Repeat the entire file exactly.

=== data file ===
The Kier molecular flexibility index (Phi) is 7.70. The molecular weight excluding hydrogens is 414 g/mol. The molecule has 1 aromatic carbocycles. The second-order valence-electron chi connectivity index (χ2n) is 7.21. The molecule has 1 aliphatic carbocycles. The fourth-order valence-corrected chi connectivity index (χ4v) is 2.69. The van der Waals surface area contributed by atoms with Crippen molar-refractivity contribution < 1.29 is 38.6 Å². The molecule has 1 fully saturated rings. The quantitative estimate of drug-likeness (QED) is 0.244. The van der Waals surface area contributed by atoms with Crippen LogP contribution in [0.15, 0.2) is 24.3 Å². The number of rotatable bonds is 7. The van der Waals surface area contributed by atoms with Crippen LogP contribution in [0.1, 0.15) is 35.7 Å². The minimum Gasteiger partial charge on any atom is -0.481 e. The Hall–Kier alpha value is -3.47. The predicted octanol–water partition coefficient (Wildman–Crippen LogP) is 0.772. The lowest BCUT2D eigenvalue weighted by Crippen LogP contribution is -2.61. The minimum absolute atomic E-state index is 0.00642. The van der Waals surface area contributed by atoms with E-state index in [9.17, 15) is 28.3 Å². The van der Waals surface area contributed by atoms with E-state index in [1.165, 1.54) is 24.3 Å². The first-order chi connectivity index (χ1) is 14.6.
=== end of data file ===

The Kier molecular flexibility index (Phi) is 7.70. The molecular weight excluding hydrogens is 414 g/mol. The molecule has 1 aromatic carbocycles. The second-order valence-electron chi connectivity index (χ2n) is 7.21. The molecule has 1 aliphatic carbocycles. The fourth-order valence-corrected chi connectivity index (χ4v) is 2.69. The van der Waals surface area contributed by atoms with Crippen molar-refractivity contribution < 1.29 is 38.6 Å². The molecule has 1 fully saturated rings. The quantitative estimate of drug-likeness (QED) is 0.244. The van der Waals surface area contributed by atoms with Crippen LogP contribution in [0.15, 0.2) is 24.3 Å². The number of rotatable bonds is 7. The van der Waals surface area contributed by atoms with Crippen LogP contribution in [0.1, 0.15) is 35.7 Å². The minimum Gasteiger partial charge on any atom is -0.481 e. The Hall–Kier alpha value is -3.47. The predicted octanol–water partition coefficient (Wildman–Crippen LogP) is 0.772. The lowest BCUT2D eigenvalue weighted by Crippen LogP contribution is -2.61. The minimum absolute atomic E-state index is 0.00642. The van der Waals surface area contributed by atoms with E-state index in [9.17, 15) is 28.3 Å². The van der Waals surface area contributed by atoms with E-state index in [1.165, 1.54) is 24.3 Å². The first-order chi connectivity index (χ1) is 14.6.